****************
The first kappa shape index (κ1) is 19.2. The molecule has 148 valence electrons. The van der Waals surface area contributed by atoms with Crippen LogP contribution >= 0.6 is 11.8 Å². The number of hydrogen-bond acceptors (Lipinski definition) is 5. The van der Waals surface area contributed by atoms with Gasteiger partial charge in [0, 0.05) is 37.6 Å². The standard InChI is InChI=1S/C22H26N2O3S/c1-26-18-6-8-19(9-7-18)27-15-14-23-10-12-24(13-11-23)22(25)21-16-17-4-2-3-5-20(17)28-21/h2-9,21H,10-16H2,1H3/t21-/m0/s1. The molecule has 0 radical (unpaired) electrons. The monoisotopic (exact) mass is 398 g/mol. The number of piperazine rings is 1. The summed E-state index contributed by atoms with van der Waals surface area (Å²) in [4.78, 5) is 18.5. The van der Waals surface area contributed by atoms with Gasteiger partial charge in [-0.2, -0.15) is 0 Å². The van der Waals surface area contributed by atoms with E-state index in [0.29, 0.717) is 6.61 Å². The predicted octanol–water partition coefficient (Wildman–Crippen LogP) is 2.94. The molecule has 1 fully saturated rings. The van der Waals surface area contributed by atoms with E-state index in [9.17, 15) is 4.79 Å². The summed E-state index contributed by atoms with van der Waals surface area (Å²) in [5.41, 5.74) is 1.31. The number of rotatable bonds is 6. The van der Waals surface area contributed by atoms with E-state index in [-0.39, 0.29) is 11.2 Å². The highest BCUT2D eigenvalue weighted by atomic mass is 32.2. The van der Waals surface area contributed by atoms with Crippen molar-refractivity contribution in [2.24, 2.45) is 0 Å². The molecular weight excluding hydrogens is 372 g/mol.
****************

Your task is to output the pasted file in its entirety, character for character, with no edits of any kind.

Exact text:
The first kappa shape index (κ1) is 19.2. The molecule has 148 valence electrons. The van der Waals surface area contributed by atoms with Crippen LogP contribution >= 0.6 is 11.8 Å². The number of hydrogen-bond acceptors (Lipinski definition) is 5. The van der Waals surface area contributed by atoms with Gasteiger partial charge in [0, 0.05) is 37.6 Å². The standard InChI is InChI=1S/C22H26N2O3S/c1-26-18-6-8-19(9-7-18)27-15-14-23-10-12-24(13-11-23)22(25)21-16-17-4-2-3-5-20(17)28-21/h2-9,21H,10-16H2,1H3/t21-/m0/s1. The molecule has 0 radical (unpaired) electrons. The monoisotopic (exact) mass is 398 g/mol. The number of piperazine rings is 1. The summed E-state index contributed by atoms with van der Waals surface area (Å²) in [4.78, 5) is 18.5. The van der Waals surface area contributed by atoms with Gasteiger partial charge in [-0.2, -0.15) is 0 Å². The van der Waals surface area contributed by atoms with E-state index in [0.29, 0.717) is 6.61 Å². The predicted octanol–water partition coefficient (Wildman–Crippen LogP) is 2.94. The molecule has 1 fully saturated rings. The van der Waals surface area contributed by atoms with E-state index in [9.17, 15) is 4.79 Å². The summed E-state index contributed by atoms with van der Waals surface area (Å²) in [5.41, 5.74) is 1.31. The number of rotatable bonds is 6. The van der Waals surface area contributed by atoms with E-state index in [-0.39, 0.29) is 11.2 Å². The highest BCUT2D eigenvalue weighted by atomic mass is 32.2. The van der Waals surface area contributed by atoms with Crippen molar-refractivity contribution in [2.24, 2.45) is 0 Å². The molecular weight excluding hydrogens is 372 g/mol.